I think this is a measure of cultural competence. If you can see serendipitous events and imagine thoughts that may come up from them, why not share those with the psychosis survivor? Why not think about how you might explain those experiences in creative manners? Doing so isn’t going to hurt you. It is a sign of wellness and empathy.

5. Knowing When the Story Is Really There to Test You

It is important to know when a psychosis survivor is simply trying to establish her or his right to tell the story. In the past, survivors may have been interrupted or challenged when they tried to tell their story. Some will tell fragmented stories to see if they can get away with it and keep your interest and concern. I have been known to get in there and fish for special message experiences to demonstrate that I am there with them. However, it can be important to notice when this isn’t wanted and just let the person tell their story without being judged for doing so.

In many cases, the traumatic response may happen when the test has failed yet again. Indeed, I think it is important not to be concerned about whether the psychosis survivor’s comments are accurate or fit into your reality. Perhaps it is possible for the leader to make a few inaccurate-sounding comments themselves. This helps normalize and permit those experiences and paradoxically challenges the psychosis survivor to question themselves.

This is not to say that there is not a time to challenge an inaccurate comment that is made about you; there is a point where this can be effective. But first you have to repeatedly pass the tests. And acknowledging that you don’t understand everything about yourself and that they may be seeing something you are not aware of can help put off the challenge until the test is passed.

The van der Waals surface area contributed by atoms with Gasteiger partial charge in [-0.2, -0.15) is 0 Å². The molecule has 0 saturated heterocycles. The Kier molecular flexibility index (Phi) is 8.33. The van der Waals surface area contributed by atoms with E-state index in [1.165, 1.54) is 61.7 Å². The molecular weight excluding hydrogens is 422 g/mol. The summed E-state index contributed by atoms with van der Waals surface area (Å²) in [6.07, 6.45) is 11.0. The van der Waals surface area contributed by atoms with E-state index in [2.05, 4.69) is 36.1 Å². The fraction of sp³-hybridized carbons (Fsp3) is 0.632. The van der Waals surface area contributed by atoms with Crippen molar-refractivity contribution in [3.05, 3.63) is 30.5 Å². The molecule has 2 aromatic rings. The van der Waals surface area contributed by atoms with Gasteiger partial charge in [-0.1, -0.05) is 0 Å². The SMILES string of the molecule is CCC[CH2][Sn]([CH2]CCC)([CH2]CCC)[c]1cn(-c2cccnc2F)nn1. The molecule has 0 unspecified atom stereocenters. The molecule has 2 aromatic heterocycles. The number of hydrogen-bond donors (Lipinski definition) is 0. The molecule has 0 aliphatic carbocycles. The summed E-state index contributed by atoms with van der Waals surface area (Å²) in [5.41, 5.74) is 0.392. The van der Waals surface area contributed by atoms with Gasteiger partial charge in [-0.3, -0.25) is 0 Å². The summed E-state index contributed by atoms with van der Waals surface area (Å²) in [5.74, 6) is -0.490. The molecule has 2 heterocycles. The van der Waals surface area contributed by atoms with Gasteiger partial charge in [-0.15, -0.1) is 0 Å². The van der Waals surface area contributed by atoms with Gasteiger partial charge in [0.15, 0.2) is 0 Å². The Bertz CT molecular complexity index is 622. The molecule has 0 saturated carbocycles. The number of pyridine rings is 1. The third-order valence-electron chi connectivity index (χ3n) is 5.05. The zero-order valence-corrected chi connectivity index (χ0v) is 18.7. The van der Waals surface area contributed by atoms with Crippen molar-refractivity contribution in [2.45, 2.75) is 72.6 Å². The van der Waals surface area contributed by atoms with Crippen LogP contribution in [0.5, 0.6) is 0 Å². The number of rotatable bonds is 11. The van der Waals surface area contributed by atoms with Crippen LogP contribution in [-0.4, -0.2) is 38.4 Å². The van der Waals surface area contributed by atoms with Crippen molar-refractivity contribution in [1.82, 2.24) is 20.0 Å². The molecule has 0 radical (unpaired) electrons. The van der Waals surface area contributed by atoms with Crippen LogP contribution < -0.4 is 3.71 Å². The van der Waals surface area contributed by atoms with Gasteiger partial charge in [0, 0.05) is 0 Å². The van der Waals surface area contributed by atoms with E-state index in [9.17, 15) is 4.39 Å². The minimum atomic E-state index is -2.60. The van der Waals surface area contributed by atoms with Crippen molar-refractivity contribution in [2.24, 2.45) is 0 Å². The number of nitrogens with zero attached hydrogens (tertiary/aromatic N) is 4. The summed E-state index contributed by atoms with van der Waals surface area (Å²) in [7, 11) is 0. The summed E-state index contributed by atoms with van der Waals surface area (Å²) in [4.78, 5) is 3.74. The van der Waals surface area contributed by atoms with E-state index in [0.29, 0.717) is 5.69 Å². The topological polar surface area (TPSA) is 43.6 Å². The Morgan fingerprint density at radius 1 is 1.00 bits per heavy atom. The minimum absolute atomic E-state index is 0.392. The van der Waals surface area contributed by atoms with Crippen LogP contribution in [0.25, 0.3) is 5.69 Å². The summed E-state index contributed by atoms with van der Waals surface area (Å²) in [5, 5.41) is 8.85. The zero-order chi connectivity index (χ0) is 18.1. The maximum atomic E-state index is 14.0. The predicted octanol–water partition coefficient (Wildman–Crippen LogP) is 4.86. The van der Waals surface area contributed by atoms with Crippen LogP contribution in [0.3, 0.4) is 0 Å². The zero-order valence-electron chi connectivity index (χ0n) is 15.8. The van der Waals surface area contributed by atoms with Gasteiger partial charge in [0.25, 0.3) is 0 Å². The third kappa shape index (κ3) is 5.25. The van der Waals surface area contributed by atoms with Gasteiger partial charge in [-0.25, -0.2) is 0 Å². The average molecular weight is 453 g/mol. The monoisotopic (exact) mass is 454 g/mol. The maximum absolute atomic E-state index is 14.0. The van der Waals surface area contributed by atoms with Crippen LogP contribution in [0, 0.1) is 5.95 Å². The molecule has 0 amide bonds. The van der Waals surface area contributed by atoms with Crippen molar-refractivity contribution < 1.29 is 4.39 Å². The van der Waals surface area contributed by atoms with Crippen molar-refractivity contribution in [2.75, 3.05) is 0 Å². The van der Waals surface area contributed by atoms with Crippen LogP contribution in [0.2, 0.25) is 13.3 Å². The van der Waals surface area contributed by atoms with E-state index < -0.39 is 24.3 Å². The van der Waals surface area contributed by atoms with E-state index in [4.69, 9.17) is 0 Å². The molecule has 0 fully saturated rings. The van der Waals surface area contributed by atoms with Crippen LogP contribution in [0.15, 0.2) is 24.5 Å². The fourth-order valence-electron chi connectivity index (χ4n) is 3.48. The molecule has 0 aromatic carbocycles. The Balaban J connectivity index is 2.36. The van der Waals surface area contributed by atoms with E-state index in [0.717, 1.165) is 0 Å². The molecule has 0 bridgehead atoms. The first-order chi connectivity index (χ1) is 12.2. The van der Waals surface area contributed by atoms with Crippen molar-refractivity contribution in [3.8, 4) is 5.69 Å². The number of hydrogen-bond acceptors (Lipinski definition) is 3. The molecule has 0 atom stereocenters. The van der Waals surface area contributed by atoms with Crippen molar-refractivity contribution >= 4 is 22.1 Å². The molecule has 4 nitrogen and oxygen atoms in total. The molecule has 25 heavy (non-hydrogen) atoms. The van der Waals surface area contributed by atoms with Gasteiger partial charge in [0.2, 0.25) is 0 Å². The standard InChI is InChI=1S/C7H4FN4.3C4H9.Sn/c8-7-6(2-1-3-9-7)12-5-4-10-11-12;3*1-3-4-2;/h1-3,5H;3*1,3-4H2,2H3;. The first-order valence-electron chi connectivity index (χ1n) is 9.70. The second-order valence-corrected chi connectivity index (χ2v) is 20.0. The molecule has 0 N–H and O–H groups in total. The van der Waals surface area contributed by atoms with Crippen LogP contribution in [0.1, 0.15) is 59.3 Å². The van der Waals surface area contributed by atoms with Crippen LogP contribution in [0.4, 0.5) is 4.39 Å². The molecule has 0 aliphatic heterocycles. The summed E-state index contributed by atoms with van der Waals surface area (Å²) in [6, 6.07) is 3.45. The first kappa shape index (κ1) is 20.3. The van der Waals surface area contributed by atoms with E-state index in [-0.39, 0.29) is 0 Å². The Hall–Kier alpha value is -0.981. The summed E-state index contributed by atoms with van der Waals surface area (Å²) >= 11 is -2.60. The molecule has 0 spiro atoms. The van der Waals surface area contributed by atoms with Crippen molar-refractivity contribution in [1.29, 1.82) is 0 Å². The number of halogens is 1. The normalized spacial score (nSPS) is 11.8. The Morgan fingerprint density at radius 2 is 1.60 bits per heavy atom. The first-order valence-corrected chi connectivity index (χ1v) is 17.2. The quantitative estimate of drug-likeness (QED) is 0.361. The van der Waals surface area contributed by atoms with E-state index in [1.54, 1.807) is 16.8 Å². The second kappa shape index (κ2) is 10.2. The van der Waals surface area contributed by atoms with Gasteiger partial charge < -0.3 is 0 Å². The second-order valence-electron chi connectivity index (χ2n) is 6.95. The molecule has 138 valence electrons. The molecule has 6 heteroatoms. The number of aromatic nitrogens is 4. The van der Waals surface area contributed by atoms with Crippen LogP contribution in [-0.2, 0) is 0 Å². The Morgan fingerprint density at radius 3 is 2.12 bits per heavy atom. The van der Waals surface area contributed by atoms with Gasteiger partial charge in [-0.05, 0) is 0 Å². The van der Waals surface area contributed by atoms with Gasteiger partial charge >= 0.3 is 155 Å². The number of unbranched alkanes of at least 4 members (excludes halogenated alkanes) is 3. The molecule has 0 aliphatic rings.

6. Bringing Other People or Situations Into the Discussion

If I am afraid that a person is going to get triggered by sharing their psychosis story because the group is inattentive or emotionally absent, I may try interrupting and identifying a triggering experience the participant has referenced and ask other group members if they can relate to the experience. If I am not in group, I may think of a similar experience I have heard before and share that experience to prove that the person is not alone. Usually, at least, I can relate to the triggering experience and share a story. This not only prevents the participant from feeling quite so alienated, it reminds them that others can relate and deepens the support in the room.

Likewise, if I am able to listen and discern some conspiracy ideas that might explain some of the triggering experiences and I fear retraumatization, I may propose that the group talk about that particular brand of conspiracy and how it really is possible. Again, this may help the participant feel like they are not alone. Group conspiracy talk is another way to deepen the threshold of what the group can tolerate and invite stories.